Whether you are catching up on some overdue spring cleaning or simply have too much stuff to take home this summer, us college students always have one thing in common: we are broke. So, while donating your old clothes and collectibles might be the easiest thing to do, these fours apps make decluttering just as simple while adding on the possibility of bringing in some extra cash.
Even if you only make $5 from from an old t-shirt or $100 from an old gaming console, something is better than nothing. Selling your gently-used items could be the side-hustle you never knew you needed. And who knows, it could even be the key to funding the summer trip of a lifetime.
My personal favorite selling app, Mercari is a completely app-based platform that allows users to buy and sell almost anything in just a few steps. Mercari offers an easy, streamlined listing process, which allows sellers to upload up to eight photos, add a description, pick a price and choose a shipping method all at once. It provides an equally simple buying process, allowing customers to make offers, ask questions, apply funds made from past sales and make returns in the case of dishonest sellers.
Shipping can get pricey depending on the weight of the item, but sellers can choose to utilize Mercari’s shipping methods, ship it on their own or have customers pay for it. Mercari is available on both iOS and Android and charges sellers a 10 percent processing fee on each transaction.
Frequently coined a modern-day Craigslist, OfferUp acts as a virtual garage sale, connecting local sellers with prospective buyers in the same area. Available online and on both iOS and Android, OfferUp is picture heavy (perfect for quality assurance) and offers additional validation if requested (including ID scans) for both sellers and vendors.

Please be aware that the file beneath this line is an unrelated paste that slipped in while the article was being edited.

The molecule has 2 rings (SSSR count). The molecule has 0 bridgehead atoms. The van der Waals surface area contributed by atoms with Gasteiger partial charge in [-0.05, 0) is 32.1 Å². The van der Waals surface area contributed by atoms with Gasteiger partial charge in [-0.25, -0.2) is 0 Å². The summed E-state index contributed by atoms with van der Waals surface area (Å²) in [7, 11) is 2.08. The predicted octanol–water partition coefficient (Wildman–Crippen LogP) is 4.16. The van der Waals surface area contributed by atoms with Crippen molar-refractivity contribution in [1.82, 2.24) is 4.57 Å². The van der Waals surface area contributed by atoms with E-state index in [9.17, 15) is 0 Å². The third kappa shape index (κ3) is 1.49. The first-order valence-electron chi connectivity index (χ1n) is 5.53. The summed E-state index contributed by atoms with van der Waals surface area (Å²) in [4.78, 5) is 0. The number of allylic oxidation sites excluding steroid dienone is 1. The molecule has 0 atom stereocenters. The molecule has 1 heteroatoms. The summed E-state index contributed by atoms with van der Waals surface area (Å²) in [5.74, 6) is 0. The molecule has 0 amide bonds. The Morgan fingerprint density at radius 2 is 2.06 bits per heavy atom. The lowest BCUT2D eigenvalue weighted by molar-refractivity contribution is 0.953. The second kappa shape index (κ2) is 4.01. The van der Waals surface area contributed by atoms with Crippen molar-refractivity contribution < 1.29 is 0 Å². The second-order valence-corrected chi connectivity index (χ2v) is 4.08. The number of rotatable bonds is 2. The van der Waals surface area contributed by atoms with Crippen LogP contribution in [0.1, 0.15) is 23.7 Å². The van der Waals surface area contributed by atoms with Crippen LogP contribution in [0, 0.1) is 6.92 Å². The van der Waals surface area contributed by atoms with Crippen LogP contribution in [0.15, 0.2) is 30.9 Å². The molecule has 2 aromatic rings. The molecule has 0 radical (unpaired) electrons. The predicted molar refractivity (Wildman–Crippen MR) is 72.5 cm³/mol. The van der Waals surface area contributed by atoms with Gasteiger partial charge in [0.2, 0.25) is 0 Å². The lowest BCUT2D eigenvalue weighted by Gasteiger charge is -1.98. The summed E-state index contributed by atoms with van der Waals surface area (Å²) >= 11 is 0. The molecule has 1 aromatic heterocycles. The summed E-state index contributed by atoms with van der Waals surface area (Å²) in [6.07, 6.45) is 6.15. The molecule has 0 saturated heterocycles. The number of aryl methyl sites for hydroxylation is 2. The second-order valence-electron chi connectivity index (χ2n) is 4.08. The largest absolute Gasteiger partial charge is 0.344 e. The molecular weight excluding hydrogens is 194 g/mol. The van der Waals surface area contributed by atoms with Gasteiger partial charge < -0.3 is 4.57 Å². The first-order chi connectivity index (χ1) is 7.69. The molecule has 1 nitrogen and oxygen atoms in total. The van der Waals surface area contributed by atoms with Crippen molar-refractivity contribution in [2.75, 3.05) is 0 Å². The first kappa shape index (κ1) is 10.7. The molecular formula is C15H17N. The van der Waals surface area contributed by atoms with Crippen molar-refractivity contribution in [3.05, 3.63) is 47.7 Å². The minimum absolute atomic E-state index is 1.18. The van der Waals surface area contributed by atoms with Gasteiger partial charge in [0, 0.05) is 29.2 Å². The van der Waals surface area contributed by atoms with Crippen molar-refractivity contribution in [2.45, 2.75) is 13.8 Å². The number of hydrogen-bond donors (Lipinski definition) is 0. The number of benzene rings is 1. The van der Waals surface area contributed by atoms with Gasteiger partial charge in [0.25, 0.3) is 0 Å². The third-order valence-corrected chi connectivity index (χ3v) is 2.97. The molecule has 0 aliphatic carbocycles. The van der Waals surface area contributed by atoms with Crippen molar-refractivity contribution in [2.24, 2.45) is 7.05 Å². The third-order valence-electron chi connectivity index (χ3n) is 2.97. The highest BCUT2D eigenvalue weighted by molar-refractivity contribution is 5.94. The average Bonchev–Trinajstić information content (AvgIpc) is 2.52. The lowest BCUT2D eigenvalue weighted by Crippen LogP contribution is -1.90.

While OfferUp does allow for and encourage in-person transactions (eliminating processing fees and saving both parties money), worldwide shipping is available depending on the destination and item being shipped. Unfortunately, this function does come with hefty shipping fees through USPS and a 7.9 percent transaction fee for sellers.
Founded in 2011 to target fashionable-yet-frugal women, Poshmark allows users to buy and sell both new and used, brand-name clothes, shoes and accessories at discounted prices. Listing is not as quick and easy as some other apps and communication between buyers and sellers is less modern, but Poshmark’s large pool of users (and therefore large pool of buyers) make up for it. Unlike Mercari, Poshmark charges sellers a flat-fee shipping rate. While this may not be the best idea for cheaper items, it can save money on shipping heavy or designer items.
Unlike other apps, Poshmark is a community. Users hold daily “Posh Parties,” in which users buy and sell specific brands or type of clothing, expediting buyers search for the perfect piece. To me, the biggest drawback of Poshmark is the selling fee—sellers never see a whopping 20 percent of each transaction.
Founded in 2012, Vinted is an online marketplace that allows users to buy, sell and swap second-hand clothing, accessories, cosmetics, shoes and more. With this service, sellers are not responsible for shipping at all, as buyers purchase shipping labels at the time of payment. However, sellers do have to adhere to a processing fee of five percent in addition to a $0.70 fixed fee.
Unlike other services, Vinted offers the unique ability to “swap” items with no fees or other exchange of payment. Available online and on iOS and Android, Vinted is the perfect arena to sell used clothes to a teen to twenty-something audience.